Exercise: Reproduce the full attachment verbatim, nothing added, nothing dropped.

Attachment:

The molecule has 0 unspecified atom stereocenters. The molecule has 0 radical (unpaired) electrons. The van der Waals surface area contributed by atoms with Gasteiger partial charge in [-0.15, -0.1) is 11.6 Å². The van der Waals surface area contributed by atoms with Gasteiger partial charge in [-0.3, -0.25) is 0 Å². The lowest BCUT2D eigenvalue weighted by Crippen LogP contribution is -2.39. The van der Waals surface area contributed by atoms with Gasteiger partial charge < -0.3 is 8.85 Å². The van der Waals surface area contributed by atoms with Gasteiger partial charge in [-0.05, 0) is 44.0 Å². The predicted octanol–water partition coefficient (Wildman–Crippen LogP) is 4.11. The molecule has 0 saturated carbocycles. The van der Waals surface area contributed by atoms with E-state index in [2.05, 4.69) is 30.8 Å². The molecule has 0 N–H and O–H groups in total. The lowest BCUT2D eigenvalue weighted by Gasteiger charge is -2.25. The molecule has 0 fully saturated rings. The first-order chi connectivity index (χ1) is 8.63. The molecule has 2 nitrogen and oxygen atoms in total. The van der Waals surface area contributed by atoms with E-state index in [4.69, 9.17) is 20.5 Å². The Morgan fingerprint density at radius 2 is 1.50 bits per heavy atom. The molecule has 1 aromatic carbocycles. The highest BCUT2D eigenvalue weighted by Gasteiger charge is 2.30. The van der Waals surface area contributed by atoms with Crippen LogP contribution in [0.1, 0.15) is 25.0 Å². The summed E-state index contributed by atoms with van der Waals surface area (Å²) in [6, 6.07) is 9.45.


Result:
The molecule has 0 unspecified atom stereocenters. The molecule has 0 radical (unpaired) electrons. The van der Waals surface area contributed by atoms with Gasteiger partial charge in [-0.15, -0.1) is 11.6 Å². The van der Waals surface area contributed by atoms with Gasteiger partial charge in [-0.3, -0.25) is 0 Å². The lowest BCUT2D eigenvalue weighted by Crippen LogP contribution is -2.39. The van der Waals surface area contributed by atoms with Gasteiger partial charge < -0.3 is 8.85 Å². The van der Waals surface area contributed by atoms with Gasteiger partial charge in [-0.05, 0) is 44.0 Å². The predicted octanol–water partition coefficient (Wildman–Crippen LogP) is 4.11. The molecule has 0 saturated carbocycles. The van der Waals surface area contributed by atoms with E-state index in [2.05, 4.69) is 30.8 Å². The molecule has 0 N–H and O–H groups in total. The lowest BCUT2D eigenvalue weighted by Gasteiger charge is -2.25. The molecule has 0 fully saturated rings. The first-order chi connectivity index (χ1) is 8.63. The molecule has 2 nitrogen and oxygen atoms in total. The van der Waals surface area contributed by atoms with E-state index in [4.69, 9.17) is 20.5 Å². The Morgan fingerprint density at radius 2 is 1.50 bits per heavy atom. The molecule has 1 aromatic carbocycles. The highest BCUT2D eigenvalue weighted by Gasteiger charge is 2.30. The van der Waals surface area contributed by atoms with Crippen LogP contribution in [0.1, 0.15) is 25.0 Å². The summed E-state index contributed by atoms with van der Waals surface area (Å²) in [6, 6.07) is 9.45.